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Lord Aldington: Has the Leader of the House taken account of the fact that in the White Paper the appointments commission comes in the chapter on the transitional House? Why, then, is it wrong for my noble friends, and later me, to talk about these very important matters on this Bill?

Baroness Jay of Paddington: There is absolutely no question but that the transitional House is the subject--and it is the subject of further amendments, which we shall address in a substantive group--of the appointments commission. All that I am saying, as I said in reply to the noble Lord, Lord Stanley of Alderley, in regard to his Amendment No. 71--the same arises on this amendment--is that the amendment refers to long-term membership of the House of Lords, as it should be reformed, and therefore that is not necessarily an appropriate matter for this Bill.

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I was about to say that we do not feel it sensible to prescribe to the appointments commission, or the Prime Minister under this amendment, what is desirable or workable in terms of the transitional House. But it is important that the noble Earl and the noble Lord have raised these matters of general principle, which I think have been generally accepted in that vein around the Committee.

The Earl of Onslow: I must first apologise for being slightly late for this amendment, in which I have some interest when we come to the tangential Amendments Nos. 89 and 90. Surely the Government could give this undertaking: "We will make sure in our appointments procedure that these various groups and interests are represented by suitable life Peers". If that happens, we make the transitional House a better House. Those of us who have doubts whether the House of Lords mark 3 will arrive by Lady Day of next year will be happier if we see that the Prime Minister's power of patronage is--not destroyed or reduced--but much more transparent. That is what those of us who want a representation of interests and groups wish to see: that the Prime Minister's power of patronage shall be transparent.

4.45 p.m.

Baroness Jay of Paddington: That is precisely the matter that the Committee intends to discuss under those amendments which describe various forms of appointments commission, amendments which I hope we shall come to shortly.

The noble Earl was right to mention that he was not here for our earlier discussion on why the Government felt it inappropriate to prescribe these matters in the way that they are prescribed in the amendment. I am sure that we shall return to those general points when we come to the later group.

The Earl of Caithness: I am grateful to all Members of the Committee who have taken part in the debate. I am particularly grateful to the noble Baroness the Leader of the House for dealing with the matter so fully. If nothing else, we have moved a step forward, because what she said was more positive than what appeared in the White Paper or the submission to the Royal Commission. The noble Baroness did not go quite as far as my noble friend Lord Onslow wanted, but I hope that with a little more pushing we might get her to be a little more positive on this at a later stage.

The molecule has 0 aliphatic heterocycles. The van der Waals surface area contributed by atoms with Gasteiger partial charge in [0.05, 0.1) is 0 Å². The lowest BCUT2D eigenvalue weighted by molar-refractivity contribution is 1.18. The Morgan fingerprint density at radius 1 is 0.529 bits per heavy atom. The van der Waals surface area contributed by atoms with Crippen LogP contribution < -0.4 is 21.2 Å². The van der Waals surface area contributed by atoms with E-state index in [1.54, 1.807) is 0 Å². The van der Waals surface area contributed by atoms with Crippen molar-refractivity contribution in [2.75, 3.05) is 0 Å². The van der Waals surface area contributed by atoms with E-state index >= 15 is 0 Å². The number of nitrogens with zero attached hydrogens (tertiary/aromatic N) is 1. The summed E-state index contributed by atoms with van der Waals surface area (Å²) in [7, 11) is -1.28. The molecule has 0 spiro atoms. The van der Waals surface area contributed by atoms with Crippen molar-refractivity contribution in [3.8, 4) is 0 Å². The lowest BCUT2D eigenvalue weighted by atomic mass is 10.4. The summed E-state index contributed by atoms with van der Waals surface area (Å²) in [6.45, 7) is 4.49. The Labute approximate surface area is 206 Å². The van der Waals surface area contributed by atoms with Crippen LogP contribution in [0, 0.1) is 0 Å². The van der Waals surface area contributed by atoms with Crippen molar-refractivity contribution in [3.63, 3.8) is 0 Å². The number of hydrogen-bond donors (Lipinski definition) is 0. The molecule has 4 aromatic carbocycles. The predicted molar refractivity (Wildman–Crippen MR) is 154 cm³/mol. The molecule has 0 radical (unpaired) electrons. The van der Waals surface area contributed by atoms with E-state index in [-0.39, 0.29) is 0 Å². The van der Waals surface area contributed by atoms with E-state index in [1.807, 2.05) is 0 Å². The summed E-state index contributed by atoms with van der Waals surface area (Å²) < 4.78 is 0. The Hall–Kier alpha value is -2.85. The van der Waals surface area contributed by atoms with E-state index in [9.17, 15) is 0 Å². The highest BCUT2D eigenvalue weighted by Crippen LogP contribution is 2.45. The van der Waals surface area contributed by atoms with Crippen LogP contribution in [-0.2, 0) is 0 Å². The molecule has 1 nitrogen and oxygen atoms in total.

The noble Lords, Lord Annan and Lord Walton, said that they did not like the amendment because it was for phase two. No, this amendment is for phase one. This is a stand-alone Bill. We are thinking about the next House, the successor House; we are not looking two away. Many of us believe that the successor House will last a great deal longer than a short, interim period. As the noble Lords, Lord Annan and Lord Walton, will be aware, in 1968 the House of Lords agreed that the hereditary Peers should go, but nothing has happened since. We might approve this Bill, but it is really up to another place, which has always been the stumbling block to further reform.

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Therefore, I am concentrating on the transitional Chamber, in which I should have liked to see a wider representation on the Spiritual Benches. I understand some of the problems about appointments; for example, the transitory nature of some of the senior positions, such as the Moderator of the Church of Scotland. If nothing else, I hope that the amendment has taken the matter a step forward, and I am grateful for so much consensus within the Committee. I beg leave to withdraw the amendment.

Amendment, by leave, withdrawn.

Lord Stanley of Alderley moved Amendment No. 73:


After Clause 2, insert the following new clause--
(" . The Senior Salaries Review Board shall keep under review the salaries, expenses and allowances paid to members of the House of Lords, having regard in particular to their functions and duties as members of that House.")

The noble Lord said: I should like to refer to one point made by the noble Lord, Lord Annan, and raised continually by the noble Baroness the Leader of the House, which is basically that we should not be discussing the future role or the constitution of the House of Lords, but should leave these matters to the Royal Commission, the Government or A.N. Other. With respect, or perhaps, as lawyers would say, with "the greatest respect", I cannot agree. I believe that before I, or indeed we, depart, it is our job to do everything that we possibly can to ensure that the future House of Lords is as good as or better than the present one and to establish what it is likely to look like. However, in replying to the previous amendment, the noble Baroness was considerably more helpful than earlier, when replying to my Amendment No. 71.